Drought Tolerant Plants With Year Round Interest

drought tolerant plants

We’re having a super hot, super dry summer here in Portland.  Like many places, we’re breaking records and are headed until uncharted territory.   When planning what to plant here in our garden ~6 years ago, my criteria was: low maintenance, drought tolerant, and multi-season interest.  Of course there are exceptions to this, but I try to keep them to a minimum.

But even with drought-tolerant plants, it’s the time of year that any garden can start to look a little rough around the edges with some leaves showing sunburn, or other plants getting a little leggy.  Regular pruning and cleanup will help a bunch, but there are some plants that just look good no matter what.

Here’s a combination that delivers for me year-round, no matter what…

Back Garden - Near the Table

That huge swath of glaucous foliage is dianthus, sometimes known as ‘pinks’ — I think it’s a variety called ‘Firewitch’.  It has the most intoxicating scent of cloves when it blooms in late spring / early summer.  But as much as I love that scent, I grow it because it’s a beautiful, easy ground cover that needs very little from me.  Surrounding it are Molinia caerulea ‘Variegata’ (Purple Moor Grass), Sagina subulata ‘Aurea’ (Scotch Moss), Corokia cotoneaster, Calamagrostis, a blue Spruce, Silene uniflora, Euphorbia characias ‘Glacier Blue’, Sedum ‘Purple Emperor’, Sedge ‘Toffee Twist’, Sedum ‘Voodoo’, Gaura ‘Pink Fountain’, and backed by an evergreen conifer hedge along the fence line.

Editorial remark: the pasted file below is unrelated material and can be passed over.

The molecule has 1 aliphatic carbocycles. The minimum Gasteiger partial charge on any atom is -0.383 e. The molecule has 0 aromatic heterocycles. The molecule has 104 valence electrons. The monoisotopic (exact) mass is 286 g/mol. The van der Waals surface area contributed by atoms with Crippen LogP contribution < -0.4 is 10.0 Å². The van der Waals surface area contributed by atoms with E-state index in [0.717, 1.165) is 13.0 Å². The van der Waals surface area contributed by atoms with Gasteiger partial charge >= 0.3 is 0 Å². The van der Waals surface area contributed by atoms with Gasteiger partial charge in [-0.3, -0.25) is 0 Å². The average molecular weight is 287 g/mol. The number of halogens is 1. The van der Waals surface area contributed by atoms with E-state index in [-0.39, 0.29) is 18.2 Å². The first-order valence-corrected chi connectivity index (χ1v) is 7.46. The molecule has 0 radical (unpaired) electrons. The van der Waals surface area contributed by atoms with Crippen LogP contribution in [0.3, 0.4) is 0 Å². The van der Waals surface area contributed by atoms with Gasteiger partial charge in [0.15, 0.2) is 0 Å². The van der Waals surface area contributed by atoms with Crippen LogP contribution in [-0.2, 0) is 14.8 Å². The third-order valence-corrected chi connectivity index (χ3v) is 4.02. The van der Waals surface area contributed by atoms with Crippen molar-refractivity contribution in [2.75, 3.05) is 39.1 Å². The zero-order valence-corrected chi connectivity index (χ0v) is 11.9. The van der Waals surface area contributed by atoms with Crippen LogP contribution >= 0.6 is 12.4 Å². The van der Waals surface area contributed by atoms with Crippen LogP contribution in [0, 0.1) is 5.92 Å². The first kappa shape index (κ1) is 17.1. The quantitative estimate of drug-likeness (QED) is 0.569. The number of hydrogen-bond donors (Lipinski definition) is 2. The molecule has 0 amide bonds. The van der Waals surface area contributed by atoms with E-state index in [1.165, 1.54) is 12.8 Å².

This little section of plants is near our back garden dining area, so it’s important that it looks good whenever it’s nice enough to eat outside.  It’s adjacent to a gravel patio, and next to what we call the “Bumpout”, which is basically a raised bed surrounded by a gabion bench and planted with natives.

The only maintenance it needs is to cut back the deciduous grasses in late winter, and trim off the spent flowers of the dianthus when they’ve finished their show.

Kate Anchev

Author Kate Anchev

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